Several years ago, I had the opportunity to collaborate with an autistic author who was doing research for a book that he was writing. Because of his popularity across the internet, I received easy access to several discussion boards. One representative thread that he started examined whether it was proper to pursue an autism diagnosis on historical figures while another thread pursued the appropriateness of self-diagnosis. It soon became evident that the discussion boards were dominated by a few individuals trying to talk over everybody else. In email conversations with some of the members, it was doubted whether these individuals had an autism diagnosis. My author friend explained the phenomenon as follows, “If the person is not on the spectrum, then we have self-deception at best along with a great deal of inner confusion if s/he believes that s/he is. If s/he is quite aware s/he is not on the spectrum and is pretending it begs the question of what the motives are for this behaviour. Either way we are in the realm of psychological distress – if not worse. Even if they expect to profit in some way from making such a false claim, it still suggests mental instability of some kind to me. And profiting by pretending to be ‘disadvantaged’ or ‘disabled’ in some way relation to the regular world just sucks.”
Many times, these intrusive individuals exemplify aspects of their personality that prompt problems for themselves and for others. Despite being maladaptive and toxic to those around them, these personality traits tend to run a chronic course. This leads to social problems which are then blamed on their so-called autism. Unrecognized by the person their behaviors are self-defeating and tend to get worse under stress.
One famous “autistic” author had the habit of dominating any and every conversation in which she participated. Her books described markedly strange and uncommon symptoms. In one instance in which she was sharing the stage with another autistic author, she stood up and slapped her co-presenter across the face, quite violently. “That is the way I greet other autistic people”- she explained. If there was an artistic exhibit or a poetry reading of autistic authors anywhere around the world, she would send her entries confident of having an easy win. I remember a congress regarding art and creativity in autism celebrated in London many years ago. There were international entries from autistic individuals and our “autistic” lady friend sent many examples of her work. According to the judges, she probably had the talent of a fifth grader in both poetry and painting.
Asperger’s initial description of autism was that of a psychopathy, a term now used for antisocial personality disorder. Although such a term is in no way representative of autistic individuals, it is representative of some individuals that camouflage themselves as autistics. In effect, their discussions on boards often exemplify problems in emotional regulation and a great degree of callousness to the necessities of other participants. They say things intentionally meaning to hurt other members of their group but showing no real concern about their words or actions. Indeed, they are often irresponsible, and impatient with other members. One person in particular that I remember saw himself as a “free and enlightened agent”, and as such, someone who did not have to follow the rules preset by the administrators of the discussion board.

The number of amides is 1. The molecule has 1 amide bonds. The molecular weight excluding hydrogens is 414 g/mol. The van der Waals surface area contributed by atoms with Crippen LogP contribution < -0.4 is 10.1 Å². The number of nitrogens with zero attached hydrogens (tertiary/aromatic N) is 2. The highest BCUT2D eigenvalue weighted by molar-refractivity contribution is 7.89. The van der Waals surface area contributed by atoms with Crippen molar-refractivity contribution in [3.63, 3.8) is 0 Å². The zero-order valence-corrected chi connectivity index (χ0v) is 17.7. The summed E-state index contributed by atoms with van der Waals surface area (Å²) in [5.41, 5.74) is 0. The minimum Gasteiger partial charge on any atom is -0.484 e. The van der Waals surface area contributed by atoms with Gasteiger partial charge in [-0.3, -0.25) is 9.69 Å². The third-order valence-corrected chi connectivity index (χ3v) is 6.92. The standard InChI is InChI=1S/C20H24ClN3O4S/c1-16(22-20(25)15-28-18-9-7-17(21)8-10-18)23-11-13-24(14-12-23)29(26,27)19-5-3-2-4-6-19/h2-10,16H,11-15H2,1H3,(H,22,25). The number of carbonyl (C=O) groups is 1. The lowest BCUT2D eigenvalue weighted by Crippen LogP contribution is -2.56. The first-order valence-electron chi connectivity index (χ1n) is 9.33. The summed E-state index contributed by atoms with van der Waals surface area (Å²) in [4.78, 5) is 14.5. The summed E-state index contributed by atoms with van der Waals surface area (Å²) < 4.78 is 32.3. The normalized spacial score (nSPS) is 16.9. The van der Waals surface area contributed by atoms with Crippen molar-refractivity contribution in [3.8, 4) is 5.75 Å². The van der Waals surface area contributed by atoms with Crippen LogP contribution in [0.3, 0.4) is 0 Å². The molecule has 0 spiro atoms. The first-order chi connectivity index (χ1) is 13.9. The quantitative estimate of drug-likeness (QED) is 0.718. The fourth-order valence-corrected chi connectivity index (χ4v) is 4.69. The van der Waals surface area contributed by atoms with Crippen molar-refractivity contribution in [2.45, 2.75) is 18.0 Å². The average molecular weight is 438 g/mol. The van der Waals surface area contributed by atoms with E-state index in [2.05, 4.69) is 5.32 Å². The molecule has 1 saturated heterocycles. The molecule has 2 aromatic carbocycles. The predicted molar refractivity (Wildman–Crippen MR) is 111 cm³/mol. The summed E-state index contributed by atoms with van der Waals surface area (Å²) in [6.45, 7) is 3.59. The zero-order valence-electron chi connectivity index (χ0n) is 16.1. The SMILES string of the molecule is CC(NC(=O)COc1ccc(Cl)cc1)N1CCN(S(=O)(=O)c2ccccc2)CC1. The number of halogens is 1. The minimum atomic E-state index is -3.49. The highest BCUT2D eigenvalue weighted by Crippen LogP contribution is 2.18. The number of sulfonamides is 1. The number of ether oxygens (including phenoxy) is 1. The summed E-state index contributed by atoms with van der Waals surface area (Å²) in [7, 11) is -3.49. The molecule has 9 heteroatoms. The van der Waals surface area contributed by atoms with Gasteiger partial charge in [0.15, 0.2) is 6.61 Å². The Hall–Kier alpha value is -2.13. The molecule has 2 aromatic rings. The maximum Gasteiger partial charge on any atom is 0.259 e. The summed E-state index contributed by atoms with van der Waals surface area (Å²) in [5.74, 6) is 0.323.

A red flag that somebody is camouflaging as autistic is a display of rapid emotions and mood swings which cannot be controlled. These individuals can be overly sensitive to criticism and lash out at people. When they calm down, they react as if nothing happened. They idealize select other participants but switch quickly to devaluing them. You never know which person will be coming to the discussion board that day; around them you must walk on eggshells.
Most autistic individuals that I have met provide a good first impression because they are sincere, truthful, and honest. They do not talk to me as if I was their audience. Much to the contrary, they are agreeable, humble, and very conscientious. By far they shy away from trying to be the center of attention. Individuals with toxic personalities who stand in a soapbox trying to dictate policies for autistic individuals may be the rotten apple in a barrel. The thin veil of their camouflage may hide a serious personality disorder.
Casanova MF. Autism Updated: Symptoms, Treatments and Controversies. Amazon Publishing, 2019.